March 22, 2014

Are We Losing Friends as We Walk The Spiritual Path? ~ Samantha Nolan Smith


When I first immersed myself in the world of yoga and meditation, I had no idea that my friendships would be affected.

I was fascinated with the world that yoga was revealing to me, but it was so different to the world I’d come from, that the two were difficult to reconcile.

Initially I operated as a kind of hybrid being, embracing the new as I held tight to the old. I was yogini in the day and party girl at night! But this Jekyll and Hyde approach to life simply wasn’t sustainable (have you ever tried yoga with a hangover? It’s unbearable).

Eventually I made a deeper commitment to my spiritual life and decided to train as a yoga teacher. It was then that I realized my days of partying were coming to an end. I’d completely lost my tolerance for the pub environment and for the small talk that it engenders. I wanted to spend my weekends learning about the chakras and chanting my way to bliss, not drinking too much and bemoaning the state of the world.

In many ways, the spiritual path is rough. It strips us before it reveals what lies beneath. Not everyone wants to be stripped or is ready to be stripped though. Certainly none of my friends were interested in yoga when I started omming my way through the day.

So what to do when we find that ourselves and our friends are headed in directions which are diametrically opposed?

1. Don’t become a missionary.

Converting loved ones is one of the most common tactics people employ. People naturally seek to share the things they love, particularly if it has made them happier, which is inevitably the case with spiritual and personal development work.

Nevertheless, my advice is not to push it. Don’t try to change your friends. We’re all ready when we’re ready and not a moment before. So don’t try to drag them along. They won’t appreciate it and we’ll probably cause more harm than good.

2. Try to find some middle ground.

See if you can find new ways to get together. Shift catch ups from dinner and drinks to brunch. See if they’re willing to meet you for a walk or to have a picnic. It doesn’t always have to be a question of whether to attend kirtan night at your local yoga studio or go drinking at the pub.

Alternatively, if our friendships have been based on our mutual single status, and we just can’t bare another conversation about how all the good men are either gay or taken, then simply change the topic. Stop being drawn into the poor me pity pool. People are varied and complex beings and if we dig deep enough, we might be surprised to find a mutual love of something totally unexpected—cross stitching, whittling, or bird watching.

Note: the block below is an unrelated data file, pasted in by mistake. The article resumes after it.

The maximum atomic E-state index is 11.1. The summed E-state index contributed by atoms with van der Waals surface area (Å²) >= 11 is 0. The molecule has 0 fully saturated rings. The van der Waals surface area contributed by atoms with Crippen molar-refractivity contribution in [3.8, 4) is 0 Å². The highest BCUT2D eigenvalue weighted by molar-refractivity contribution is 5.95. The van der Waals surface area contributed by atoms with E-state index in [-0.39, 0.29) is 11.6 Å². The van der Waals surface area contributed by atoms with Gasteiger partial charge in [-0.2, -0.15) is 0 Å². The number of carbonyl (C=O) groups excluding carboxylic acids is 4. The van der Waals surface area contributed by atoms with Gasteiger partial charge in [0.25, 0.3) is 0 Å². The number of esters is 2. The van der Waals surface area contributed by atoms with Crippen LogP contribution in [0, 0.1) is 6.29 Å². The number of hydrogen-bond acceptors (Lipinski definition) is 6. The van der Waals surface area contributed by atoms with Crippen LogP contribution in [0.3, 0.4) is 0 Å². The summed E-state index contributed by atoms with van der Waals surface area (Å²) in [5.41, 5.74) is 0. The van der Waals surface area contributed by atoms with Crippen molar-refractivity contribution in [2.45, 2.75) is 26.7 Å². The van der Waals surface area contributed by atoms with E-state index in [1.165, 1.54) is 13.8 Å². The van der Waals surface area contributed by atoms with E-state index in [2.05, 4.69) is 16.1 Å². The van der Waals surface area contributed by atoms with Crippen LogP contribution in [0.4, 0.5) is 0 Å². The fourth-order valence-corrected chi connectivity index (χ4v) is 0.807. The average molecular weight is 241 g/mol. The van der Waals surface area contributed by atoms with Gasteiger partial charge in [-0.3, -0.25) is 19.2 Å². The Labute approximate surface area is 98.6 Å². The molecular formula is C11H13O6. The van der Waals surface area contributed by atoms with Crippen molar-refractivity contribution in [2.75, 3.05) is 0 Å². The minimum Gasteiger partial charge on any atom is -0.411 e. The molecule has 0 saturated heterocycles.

3. Don’t assume they’re not interested. 

Sharing some of our experiences can be inspiring. When I used to teach yoga, I was always surprised at how many people who had ostensibly come to class to fix a physical problem were actually really interested in the spiritual side of yoga.

The spiritual thirst in the world today is enormous. People just don’t want it shoved down their throats. So share what has happened to you, the benefits to you. Share it the same way you might share something great that happened at work.

We don’t share good work news with the intention of trying to get our friends to quit their jobs and come and work with us. We share it as a celebration. Take the same approach with your personal development wins, and then, when people are ready (and most importantly, when they see the changes in you), they’ll make further inquiries.

4. Don’t hold yourself back. 

Don’t let their choices define your experience. In embarking on the path of spiritual and personal development, we have made a choice—a choice that freedom matters to us.

Not everyone has that same intention in their lives.

Don’t worry about what others are doing. Stay true to what works best for you and know that when we stop worrying about what we’ve left behind and start noticing what is right in front of us, we might just find a whole new family of friends who are willing to meet us exactly where we are right now.

5. Hold friendships in an open palm.

Personally, I’ve always wanted one thing: To be surrounded by a community of women who are awake, conscious, inspiring, and changing the world in their own unique and extraordinary ways. Guess what the karma of that prayer is? There’s not a lot of time left for people who aren’t walking that path.

They are dear, beloved people who are simply making different choices.

Choices that I have a huge amount of respect for. Choices that work for them. Choices that lead them down all sorts of wonderful paths and into amazing adventures. Just not the same paths and adventures as mine. Friendships are valuable. They’re meaningful. And they must be held with an open palm. Clinging to them only damages and ultimately kills them.

Loving with an open palm is the way we bless a friendship. The way we honour what we’ve shared.

Then you never know. I’ve had the most amazing people come back into my life after many years away. People I thought I’d never see again, who’ve suddenly shown up because we’re suddenly speaking the same language. Through strange twists and turns, we find ourselves reconnecting but at a deeper, more authentic, and more meaningful way than we did in the past.

And that’s the possibility inherent in every friendship that falls away. That it will be rekindled. That we’ll walk our own paths and find a new meeting point somewhere further down the track.

Just don’t hold too tight. You both deserve to be free.


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Editorial Assistant: Judith A. / Editor: Jenna Penielle Lyons

Photo: Courtesy of Mizrak on Flickr.

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